I’m starting to wonder if Dan Abnett and Andy Lanning are pulling the reader’s leg with “War of Kings: Ascension.” It’s hard not to laugh at a main character, after all, who discovers that all of his anger management problems have nothing to do with his alien suit of armor that he’s been blaming it on for years. You can almost hear Abnett and Lanning regretfully deleting an additional line of dialogue stating, “No Darkhawk, you’re just a tool, that’s all.”
But I’m probably getting ahead of myself. The bulk of “War of Kings: Ascension” has now turned to showing the flipside of “War of Kings” #4, letting us see the events and actions that lead to that issue’s shocking finale involving Darkhawk. In theory, it sounds like a good idea. I actually liked the basic thrust behind the issue, as we see just what the Raptors are doing now that Darkhawk has lost control of the armor, and we see just what a bad thing that is for both our universe as well as the Negative Zone. The problem is that neither Razor nor Talon are compelling characters; they’re actually slightly generic villains and watching them continue to interact with Blastaar or plan future attacks is a little bit boring.
Meanwhile, Darkhawk himself? I hate to say it but while he’s still irritating, I’m finding it almost funny to watch him flail around and continually discover that every assumption or choice he’s making is wrong, these days. I have to admit that I felt a little bad for him once the truth about how the armor works showed up this issue (it’s sufficiently creepy), but at the same time he’s a character that I think works best in small doses.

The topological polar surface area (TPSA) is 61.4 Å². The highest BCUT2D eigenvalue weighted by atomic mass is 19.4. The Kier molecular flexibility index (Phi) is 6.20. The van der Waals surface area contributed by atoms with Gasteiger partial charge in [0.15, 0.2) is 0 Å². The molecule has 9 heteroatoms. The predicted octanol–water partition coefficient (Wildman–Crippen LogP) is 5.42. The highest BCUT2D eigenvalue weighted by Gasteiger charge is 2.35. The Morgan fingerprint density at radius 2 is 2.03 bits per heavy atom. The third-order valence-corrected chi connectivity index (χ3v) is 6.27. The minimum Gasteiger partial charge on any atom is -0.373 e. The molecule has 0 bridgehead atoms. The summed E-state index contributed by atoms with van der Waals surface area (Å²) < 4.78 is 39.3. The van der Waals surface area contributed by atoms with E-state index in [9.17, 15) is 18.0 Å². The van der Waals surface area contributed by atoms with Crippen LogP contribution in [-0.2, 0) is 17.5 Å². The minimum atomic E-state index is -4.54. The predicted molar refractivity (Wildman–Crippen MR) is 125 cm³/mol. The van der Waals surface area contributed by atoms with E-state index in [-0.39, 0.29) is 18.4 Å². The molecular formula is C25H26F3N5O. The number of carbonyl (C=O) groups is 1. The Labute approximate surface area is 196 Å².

I have to give Wellinton Alves credit. Drawing a comic where one of the main characters is without clothes can get a little tricky, to put it mildly. Alves definitely has command of the page, though, never making it look awkward or forced. In general Alves’ art reminds me a bit of “War of Kings” artist Paul Pelletier’s work. It’s got that slightly puffy, full look to it here, especially in the Negative Zone scenes. Alves is a good match for the “War of Kings” event, and it provides a lot of visual continuity between the two.
“War of Kings: Ascension” is getting a little stronger with each issue, and while I’m not sold on the possibility of this somehow turning into a new “Darkhawk” series down the line, the idea isn’t as scary as it once might have been. In terms of fitting into the rest of “War of Kings,” I have to give Abnett and Lanning credit, they know exactly how to piece together an epic like this.